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World industrial production fell 4.2% in 2020

Global industrial production fell 4.2% year-on-year in 2020, reported the Netherlands Bureau for Economic Policy Analysis (CPB).

After growing 3.1% in world industrial production in 2018, the following year it advanced only 0.9 percent.

At the beginning of this last triennium, world industrial production remained weak, but then the situation worsened due to the Covid-19 pandemic, which caused supply and demand shocks in the world economy.

Supply was interrupted due to production shutdowns and shutdowns, logistics disruptions and labor shortages.

On the other hand, demand fell due to lower consumption and lower imports.

World industrial production

These shocks had adverse effects on production, trade and FDI, and on global value chains.

With this, UNCTAD projects a decrease in global FDI flows of between 5 and 15% in 2020

On a month-on-month basis, world industrial production increased 1.3% (having increased 1.2% in November, with an initial estimate of 1.1%) and growth was 3.5% in the fourth quarter of 2020.

Global industrial production boost was 3.5% (not annualized; 4.2% in November, unchanged from initial estimate).

Context

According to UNCTAD, we live in an era of dramatic technological advances, concentrated mainly in developed countries, but the great divisions between countries that are seen today began with the beginning of the first industrial revolution.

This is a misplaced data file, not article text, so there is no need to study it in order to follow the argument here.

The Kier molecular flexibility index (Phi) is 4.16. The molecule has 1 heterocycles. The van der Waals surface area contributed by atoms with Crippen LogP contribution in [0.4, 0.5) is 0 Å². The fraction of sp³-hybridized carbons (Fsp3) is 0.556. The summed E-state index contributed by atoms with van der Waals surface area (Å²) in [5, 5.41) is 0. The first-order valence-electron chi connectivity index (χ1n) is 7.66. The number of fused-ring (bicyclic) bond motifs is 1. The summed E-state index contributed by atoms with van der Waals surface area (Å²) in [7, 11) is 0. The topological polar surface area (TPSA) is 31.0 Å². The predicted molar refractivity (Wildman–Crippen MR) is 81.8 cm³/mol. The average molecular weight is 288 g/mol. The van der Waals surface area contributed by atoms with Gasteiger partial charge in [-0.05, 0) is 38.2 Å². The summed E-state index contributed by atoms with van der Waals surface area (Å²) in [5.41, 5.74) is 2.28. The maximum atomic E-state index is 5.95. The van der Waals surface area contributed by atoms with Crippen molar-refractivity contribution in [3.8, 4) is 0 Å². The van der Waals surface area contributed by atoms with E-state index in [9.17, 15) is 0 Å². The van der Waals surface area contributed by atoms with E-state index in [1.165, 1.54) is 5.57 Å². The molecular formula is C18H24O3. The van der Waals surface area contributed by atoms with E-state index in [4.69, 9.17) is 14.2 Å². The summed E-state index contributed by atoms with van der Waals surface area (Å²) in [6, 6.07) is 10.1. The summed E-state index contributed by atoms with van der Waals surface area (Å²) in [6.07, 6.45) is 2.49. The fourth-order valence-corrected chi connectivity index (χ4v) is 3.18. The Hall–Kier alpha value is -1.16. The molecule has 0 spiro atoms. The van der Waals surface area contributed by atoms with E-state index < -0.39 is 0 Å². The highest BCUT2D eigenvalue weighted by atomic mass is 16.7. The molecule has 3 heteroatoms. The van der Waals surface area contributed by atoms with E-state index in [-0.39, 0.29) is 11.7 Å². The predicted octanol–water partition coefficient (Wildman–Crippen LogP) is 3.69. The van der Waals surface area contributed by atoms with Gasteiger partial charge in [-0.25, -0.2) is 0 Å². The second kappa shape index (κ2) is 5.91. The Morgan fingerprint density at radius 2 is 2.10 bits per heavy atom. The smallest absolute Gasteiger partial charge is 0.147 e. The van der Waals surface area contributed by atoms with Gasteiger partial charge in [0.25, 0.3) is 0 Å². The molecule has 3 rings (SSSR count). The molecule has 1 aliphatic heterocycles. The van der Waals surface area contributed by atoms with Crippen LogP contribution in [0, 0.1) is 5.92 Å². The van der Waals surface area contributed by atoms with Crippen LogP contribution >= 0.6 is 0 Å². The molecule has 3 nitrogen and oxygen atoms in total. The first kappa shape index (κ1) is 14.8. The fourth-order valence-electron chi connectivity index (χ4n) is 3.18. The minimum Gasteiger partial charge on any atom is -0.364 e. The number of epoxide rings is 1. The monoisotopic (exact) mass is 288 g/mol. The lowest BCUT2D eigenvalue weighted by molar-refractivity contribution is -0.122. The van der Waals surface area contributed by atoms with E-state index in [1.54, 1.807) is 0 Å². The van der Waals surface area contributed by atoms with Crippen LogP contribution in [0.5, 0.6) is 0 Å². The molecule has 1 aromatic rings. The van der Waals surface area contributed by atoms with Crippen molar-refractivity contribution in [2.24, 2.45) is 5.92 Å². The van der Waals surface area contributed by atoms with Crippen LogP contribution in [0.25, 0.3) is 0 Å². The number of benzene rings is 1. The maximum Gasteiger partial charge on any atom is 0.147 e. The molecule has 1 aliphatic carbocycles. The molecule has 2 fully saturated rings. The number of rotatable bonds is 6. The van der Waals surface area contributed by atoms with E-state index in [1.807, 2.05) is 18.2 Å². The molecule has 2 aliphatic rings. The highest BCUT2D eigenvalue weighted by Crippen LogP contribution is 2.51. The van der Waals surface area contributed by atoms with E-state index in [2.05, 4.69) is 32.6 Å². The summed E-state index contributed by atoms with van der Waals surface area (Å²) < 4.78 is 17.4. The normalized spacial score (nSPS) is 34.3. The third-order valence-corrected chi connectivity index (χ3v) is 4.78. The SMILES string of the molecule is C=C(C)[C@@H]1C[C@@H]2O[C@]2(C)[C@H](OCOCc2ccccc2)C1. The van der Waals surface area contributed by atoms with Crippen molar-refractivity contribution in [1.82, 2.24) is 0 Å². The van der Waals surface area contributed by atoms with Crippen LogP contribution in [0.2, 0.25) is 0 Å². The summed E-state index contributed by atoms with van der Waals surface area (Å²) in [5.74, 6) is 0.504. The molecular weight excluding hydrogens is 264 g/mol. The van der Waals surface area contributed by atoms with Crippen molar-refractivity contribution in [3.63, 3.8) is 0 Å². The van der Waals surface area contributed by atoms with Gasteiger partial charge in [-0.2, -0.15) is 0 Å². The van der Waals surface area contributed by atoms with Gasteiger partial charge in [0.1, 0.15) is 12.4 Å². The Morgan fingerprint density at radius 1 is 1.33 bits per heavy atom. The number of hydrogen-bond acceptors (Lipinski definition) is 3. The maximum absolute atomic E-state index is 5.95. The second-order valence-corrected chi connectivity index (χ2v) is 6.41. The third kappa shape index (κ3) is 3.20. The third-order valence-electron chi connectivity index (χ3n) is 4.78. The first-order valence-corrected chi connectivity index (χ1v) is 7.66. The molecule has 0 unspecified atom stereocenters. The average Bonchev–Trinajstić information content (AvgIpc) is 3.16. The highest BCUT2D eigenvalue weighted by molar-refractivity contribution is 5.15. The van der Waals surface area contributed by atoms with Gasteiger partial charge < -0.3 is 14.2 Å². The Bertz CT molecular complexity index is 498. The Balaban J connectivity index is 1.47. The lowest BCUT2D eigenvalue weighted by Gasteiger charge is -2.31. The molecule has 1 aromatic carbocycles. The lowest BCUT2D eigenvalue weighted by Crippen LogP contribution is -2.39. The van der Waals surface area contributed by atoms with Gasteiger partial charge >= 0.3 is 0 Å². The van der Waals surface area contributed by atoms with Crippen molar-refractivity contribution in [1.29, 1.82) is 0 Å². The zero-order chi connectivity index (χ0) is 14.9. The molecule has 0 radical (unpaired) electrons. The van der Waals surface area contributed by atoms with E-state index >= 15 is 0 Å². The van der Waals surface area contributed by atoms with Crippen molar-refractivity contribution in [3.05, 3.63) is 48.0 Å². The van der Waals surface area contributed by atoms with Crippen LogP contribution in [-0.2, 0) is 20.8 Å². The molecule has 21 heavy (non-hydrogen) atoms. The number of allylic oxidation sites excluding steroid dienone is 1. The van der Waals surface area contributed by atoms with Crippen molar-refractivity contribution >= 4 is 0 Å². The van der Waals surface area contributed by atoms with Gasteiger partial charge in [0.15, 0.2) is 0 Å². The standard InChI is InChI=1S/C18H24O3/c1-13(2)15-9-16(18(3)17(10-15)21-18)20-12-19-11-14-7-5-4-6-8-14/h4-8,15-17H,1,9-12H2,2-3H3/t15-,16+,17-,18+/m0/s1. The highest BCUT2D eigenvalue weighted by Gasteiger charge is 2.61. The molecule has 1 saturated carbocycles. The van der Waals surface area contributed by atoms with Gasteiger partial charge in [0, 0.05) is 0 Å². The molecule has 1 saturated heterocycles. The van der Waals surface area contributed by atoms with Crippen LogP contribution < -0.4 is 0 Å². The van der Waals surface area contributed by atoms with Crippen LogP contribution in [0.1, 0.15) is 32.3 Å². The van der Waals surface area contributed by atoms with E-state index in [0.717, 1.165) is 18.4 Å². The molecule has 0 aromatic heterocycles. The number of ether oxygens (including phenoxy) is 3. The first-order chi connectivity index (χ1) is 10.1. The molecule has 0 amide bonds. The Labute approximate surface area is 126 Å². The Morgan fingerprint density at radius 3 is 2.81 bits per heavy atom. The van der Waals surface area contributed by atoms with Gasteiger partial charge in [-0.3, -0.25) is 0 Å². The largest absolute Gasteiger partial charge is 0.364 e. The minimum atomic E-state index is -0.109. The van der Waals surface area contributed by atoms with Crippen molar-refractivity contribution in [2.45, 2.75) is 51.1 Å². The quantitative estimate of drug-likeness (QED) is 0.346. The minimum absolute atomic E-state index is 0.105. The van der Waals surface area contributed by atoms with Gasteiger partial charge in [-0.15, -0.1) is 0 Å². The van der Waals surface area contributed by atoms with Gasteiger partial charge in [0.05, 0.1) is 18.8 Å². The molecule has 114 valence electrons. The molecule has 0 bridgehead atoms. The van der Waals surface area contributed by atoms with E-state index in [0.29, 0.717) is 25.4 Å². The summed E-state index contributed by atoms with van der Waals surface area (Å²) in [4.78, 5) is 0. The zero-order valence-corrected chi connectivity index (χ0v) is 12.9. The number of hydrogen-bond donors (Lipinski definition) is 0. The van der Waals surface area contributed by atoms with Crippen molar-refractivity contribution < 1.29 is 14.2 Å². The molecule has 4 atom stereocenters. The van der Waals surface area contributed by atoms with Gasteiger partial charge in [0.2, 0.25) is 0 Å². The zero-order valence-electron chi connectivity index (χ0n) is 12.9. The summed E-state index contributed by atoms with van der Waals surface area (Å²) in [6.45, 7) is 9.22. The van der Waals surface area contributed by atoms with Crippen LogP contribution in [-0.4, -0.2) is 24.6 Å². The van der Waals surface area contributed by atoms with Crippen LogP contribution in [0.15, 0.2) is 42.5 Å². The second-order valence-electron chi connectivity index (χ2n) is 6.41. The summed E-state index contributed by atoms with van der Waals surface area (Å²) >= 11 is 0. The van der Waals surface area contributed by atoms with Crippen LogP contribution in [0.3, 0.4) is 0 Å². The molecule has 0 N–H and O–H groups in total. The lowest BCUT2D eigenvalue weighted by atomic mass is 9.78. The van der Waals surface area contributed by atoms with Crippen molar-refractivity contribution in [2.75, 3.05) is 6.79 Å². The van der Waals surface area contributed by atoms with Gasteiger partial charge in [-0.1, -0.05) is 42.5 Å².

At the time, most people were equally poor, and the gaps in per capita income between countries were much smaller.

Then, with waves of technological change, Western Europe and its offshoots (Australia, Canada, New Zealand and the United States), along with Japan, moved forward.

Most of the other countries remained on the periphery.

Each wave of progress was associated with sharper inequality between countries, with increasing disparities in access to products, social services, and public goods, from education to health, from ICT infrastructure to electrification.

However, some countries, particularly in East Asia, were subsequently able to catch up through technological learning, imitation and innovation.

 

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